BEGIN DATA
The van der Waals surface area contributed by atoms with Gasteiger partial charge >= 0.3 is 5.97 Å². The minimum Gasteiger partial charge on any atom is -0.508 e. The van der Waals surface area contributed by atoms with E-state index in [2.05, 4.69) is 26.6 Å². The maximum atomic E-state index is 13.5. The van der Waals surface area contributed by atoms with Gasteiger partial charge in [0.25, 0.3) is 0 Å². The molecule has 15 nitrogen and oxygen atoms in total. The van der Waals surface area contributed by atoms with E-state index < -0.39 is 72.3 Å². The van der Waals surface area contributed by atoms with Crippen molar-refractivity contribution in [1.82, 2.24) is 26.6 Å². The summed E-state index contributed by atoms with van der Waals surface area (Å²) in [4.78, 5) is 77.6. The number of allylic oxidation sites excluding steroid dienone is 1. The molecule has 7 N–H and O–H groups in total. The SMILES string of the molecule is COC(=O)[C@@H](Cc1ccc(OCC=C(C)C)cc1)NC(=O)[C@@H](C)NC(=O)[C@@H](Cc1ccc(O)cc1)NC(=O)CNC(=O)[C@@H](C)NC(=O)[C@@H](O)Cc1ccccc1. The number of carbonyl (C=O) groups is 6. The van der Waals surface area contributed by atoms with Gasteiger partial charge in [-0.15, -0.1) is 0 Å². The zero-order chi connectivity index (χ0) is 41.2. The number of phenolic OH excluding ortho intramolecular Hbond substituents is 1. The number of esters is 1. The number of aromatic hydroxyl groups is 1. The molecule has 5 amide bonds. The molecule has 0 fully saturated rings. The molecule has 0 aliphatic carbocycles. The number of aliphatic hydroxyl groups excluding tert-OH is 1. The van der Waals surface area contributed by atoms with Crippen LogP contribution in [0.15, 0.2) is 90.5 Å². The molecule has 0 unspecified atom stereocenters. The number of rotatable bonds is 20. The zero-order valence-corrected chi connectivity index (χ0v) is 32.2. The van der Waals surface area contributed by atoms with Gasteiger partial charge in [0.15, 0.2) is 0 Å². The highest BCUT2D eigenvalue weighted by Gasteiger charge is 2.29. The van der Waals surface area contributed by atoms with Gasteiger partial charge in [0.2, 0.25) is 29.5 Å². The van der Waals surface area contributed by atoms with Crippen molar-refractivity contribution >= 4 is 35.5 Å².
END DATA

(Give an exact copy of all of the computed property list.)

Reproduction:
The van der Waals surface area contributed by atoms with Gasteiger partial charge >= 0.3 is 5.97 Å². The minimum Gasteiger partial charge on any atom is -0.508 e. The van der Waals surface area contributed by atoms with E-state index in [2.05, 4.69) is 26.6 Å². The maximum atomic E-state index is 13.5. The van der Waals surface area contributed by atoms with Gasteiger partial charge in [0.25, 0.3) is 0 Å². The molecule has 15 nitrogen and oxygen atoms in total. The van der Waals surface area contributed by atoms with E-state index < -0.39 is 72.3 Å². The van der Waals surface area contributed by atoms with Crippen molar-refractivity contribution in [1.82, 2.24) is 26.6 Å². The summed E-state index contributed by atoms with van der Waals surface area (Å²) in [4.78, 5) is 77.6. The number of allylic oxidation sites excluding steroid dienone is 1. The molecule has 7 N–H and O–H groups in total. The SMILES string of the molecule is COC(=O)[C@@H](Cc1ccc(OCC=C(C)C)cc1)NC(=O)[C@@H](C)NC(=O)[C@@H](Cc1ccc(O)cc1)NC(=O)CNC(=O)[C@@H](C)NC(=O)[C@@H](O)Cc1ccccc1. The number of carbonyl (C=O) groups is 6. The van der Waals surface area contributed by atoms with Gasteiger partial charge in [-0.15, -0.1) is 0 Å². The zero-order chi connectivity index (χ0) is 41.2. The number of phenolic OH excluding ortho intramolecular Hbond substituents is 1. The number of esters is 1. The number of aromatic hydroxyl groups is 1. The molecule has 5 amide bonds. The molecule has 0 fully saturated rings. The molecule has 0 aliphatic carbocycles. The number of aliphatic hydroxyl groups excluding tert-OH is 1. The van der Waals surface area contributed by atoms with Crippen LogP contribution in [0.15, 0.2) is 90.5 Å². The molecule has 0 unspecified atom stereocenters. The number of rotatable bonds is 20. The zero-order valence-corrected chi connectivity index (χ0v) is 32.2. The van der Waals surface area contributed by atoms with Gasteiger partial charge in [0.15, 0.2) is 0 Å². The highest BCUT2D eigenvalue weighted by Gasteiger charge is 2.29. The van der Waals surface area contributed by atoms with Gasteiger partial charge in [0.2, 0.25) is 29.5 Å². The van der Waals surface area contributed by atoms with Crippen molar-refractivity contribution >= 4 is 35.5 Å².